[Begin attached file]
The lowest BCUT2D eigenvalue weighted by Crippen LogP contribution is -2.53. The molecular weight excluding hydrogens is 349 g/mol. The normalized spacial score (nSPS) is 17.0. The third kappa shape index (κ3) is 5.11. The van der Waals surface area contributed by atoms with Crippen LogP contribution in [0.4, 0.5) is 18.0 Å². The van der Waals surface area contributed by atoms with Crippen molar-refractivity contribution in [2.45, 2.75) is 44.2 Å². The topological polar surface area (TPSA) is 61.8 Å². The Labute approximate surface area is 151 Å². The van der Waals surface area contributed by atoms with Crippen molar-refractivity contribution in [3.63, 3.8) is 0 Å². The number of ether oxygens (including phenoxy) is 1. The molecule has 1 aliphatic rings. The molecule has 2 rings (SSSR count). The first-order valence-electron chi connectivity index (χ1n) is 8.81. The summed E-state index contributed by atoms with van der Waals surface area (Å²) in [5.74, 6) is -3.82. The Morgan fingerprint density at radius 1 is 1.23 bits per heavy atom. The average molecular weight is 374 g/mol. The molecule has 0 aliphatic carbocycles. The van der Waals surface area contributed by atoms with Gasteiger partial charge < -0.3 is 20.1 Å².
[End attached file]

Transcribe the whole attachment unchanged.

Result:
The lowest BCUT2D eigenvalue weighted by Crippen LogP contribution is -2.53. The molecular weight excluding hydrogens is 349 g/mol. The normalized spacial score (nSPS) is 17.0. The third kappa shape index (κ3) is 5.11. The van der Waals surface area contributed by atoms with Crippen LogP contribution in [0.4, 0.5) is 18.0 Å². The van der Waals surface area contributed by atoms with Crippen molar-refractivity contribution in [2.45, 2.75) is 44.2 Å². The topological polar surface area (TPSA) is 61.8 Å². The Labute approximate surface area is 151 Å². The van der Waals surface area contributed by atoms with Crippen molar-refractivity contribution in [3.63, 3.8) is 0 Å². The number of ether oxygens (including phenoxy) is 1. The molecule has 1 aliphatic rings. The molecule has 2 rings (SSSR count). The first-order valence-electron chi connectivity index (χ1n) is 8.81. The summed E-state index contributed by atoms with van der Waals surface area (Å²) in [5.74, 6) is -3.82. The Morgan fingerprint density at radius 1 is 1.23 bits per heavy atom. The average molecular weight is 374 g/mol. The molecule has 0 aliphatic carbocycles. The van der Waals surface area contributed by atoms with Gasteiger partial charge < -0.3 is 20.1 Å².